Putin’s parade exposed as journalists speak to ’embarrassed and ashamed’ crowd | World | News


The Russian President had appeared at the rally in the Luzhniki Stadium in Moscow earlier today (Friday), where he praised Russian “unity” over the invasion. However, BBC correspondent Will Vernon said many attendees were pressured in to going and did not want to be seen there.

According to the Moscow-based producer, many of those in attendance said they worked in the public sector and “had been pressured into attending by their employers”.

He said: “One group of teachers, from a town near Moscow, were being told what to say to us by a woman who appeared to be from the local administration.”

Another man, who worked for the Moscow metro, said that he and others had been “forced” to attend the pro-war rally.

The rail worker told reporters: “I’ll be here for a while and then I’ll leave […] I think most people here don’t support the war. I don’t.”

However, most people were said not to want to talk to the press, or be filmed.

Mr Vernon said some “would cover their faces or put up their hoods when we said we are journalists. Many seemed embarrassed or ashamed to be there.”

Students at the rally said that they had been given the day off from lectures if they attended “a concert”.

But some did not know that it was, in fact, a rally in support of Putin’s horrific invasion.

Mr Vernon said that there would have been at least a few people at the rally genuinely in support of the war.

Putin has faced public outcry in Russia for the unprovoked attack on a fellow Slavic people.

Since the invasion began in late February, thousands of people have been arrested daily across Russia for demonstrating against the war.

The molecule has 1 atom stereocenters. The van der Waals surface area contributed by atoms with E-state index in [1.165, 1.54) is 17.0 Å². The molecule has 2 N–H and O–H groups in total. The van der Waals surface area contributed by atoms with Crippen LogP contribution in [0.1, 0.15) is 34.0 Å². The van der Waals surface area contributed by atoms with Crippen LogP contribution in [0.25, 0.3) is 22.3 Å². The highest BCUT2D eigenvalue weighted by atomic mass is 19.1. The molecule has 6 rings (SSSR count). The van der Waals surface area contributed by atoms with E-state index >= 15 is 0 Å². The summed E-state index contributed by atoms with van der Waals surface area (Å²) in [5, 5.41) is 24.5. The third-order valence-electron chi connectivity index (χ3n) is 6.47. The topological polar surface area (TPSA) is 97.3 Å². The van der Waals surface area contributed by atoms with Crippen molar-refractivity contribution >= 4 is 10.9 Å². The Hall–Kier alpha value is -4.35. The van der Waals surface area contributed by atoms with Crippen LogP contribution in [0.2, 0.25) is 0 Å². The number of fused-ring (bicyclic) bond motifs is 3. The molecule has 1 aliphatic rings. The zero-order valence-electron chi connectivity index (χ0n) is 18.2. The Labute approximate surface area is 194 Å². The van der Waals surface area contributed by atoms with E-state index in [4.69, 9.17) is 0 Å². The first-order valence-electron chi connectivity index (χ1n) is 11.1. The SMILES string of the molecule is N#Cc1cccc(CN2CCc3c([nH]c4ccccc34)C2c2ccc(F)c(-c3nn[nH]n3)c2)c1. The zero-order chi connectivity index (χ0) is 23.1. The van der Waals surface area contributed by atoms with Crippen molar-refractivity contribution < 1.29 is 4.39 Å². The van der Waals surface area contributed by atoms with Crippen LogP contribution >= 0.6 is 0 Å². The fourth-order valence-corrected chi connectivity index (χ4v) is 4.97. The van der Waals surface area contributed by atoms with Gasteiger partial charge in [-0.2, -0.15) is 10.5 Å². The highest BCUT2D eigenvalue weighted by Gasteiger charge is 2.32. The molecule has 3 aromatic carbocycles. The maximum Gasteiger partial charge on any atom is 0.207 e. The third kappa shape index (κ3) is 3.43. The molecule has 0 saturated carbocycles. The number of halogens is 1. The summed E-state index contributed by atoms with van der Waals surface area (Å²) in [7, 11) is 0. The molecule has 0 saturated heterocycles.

The Russian Government recently passed a new law effectively making it illegal to speak out against the invasion.

The Russian President justified his actions in Ukraine by repeating the claim that Ukraine had been committing genocide in the Russian-backed separatist Donbas region.

He commented: “This really was genocide. Stopping that was the goal of the special operation.”

Putin also claimed that Ukrainian civilians had welcomed the invading Russian forces – something which has been debunked by footage from within Ukraine showing civilians taking up arms against the enemy troops. 

However, his televised speech was cut short by what the Kremlin have described as a technical glitch.

It abruptly began broadcasting patriotic songs being played at the event instead.

Despite the claims that many were forced to attend the event, some employees at the state-run oil giant Rosneft refused to go as it appeared to be an endorsement of the war.

Speaking to Reuters, one employee said: “We understand that it would be in support of the war and everybody in the office understands this.

“No way can we support a war.”



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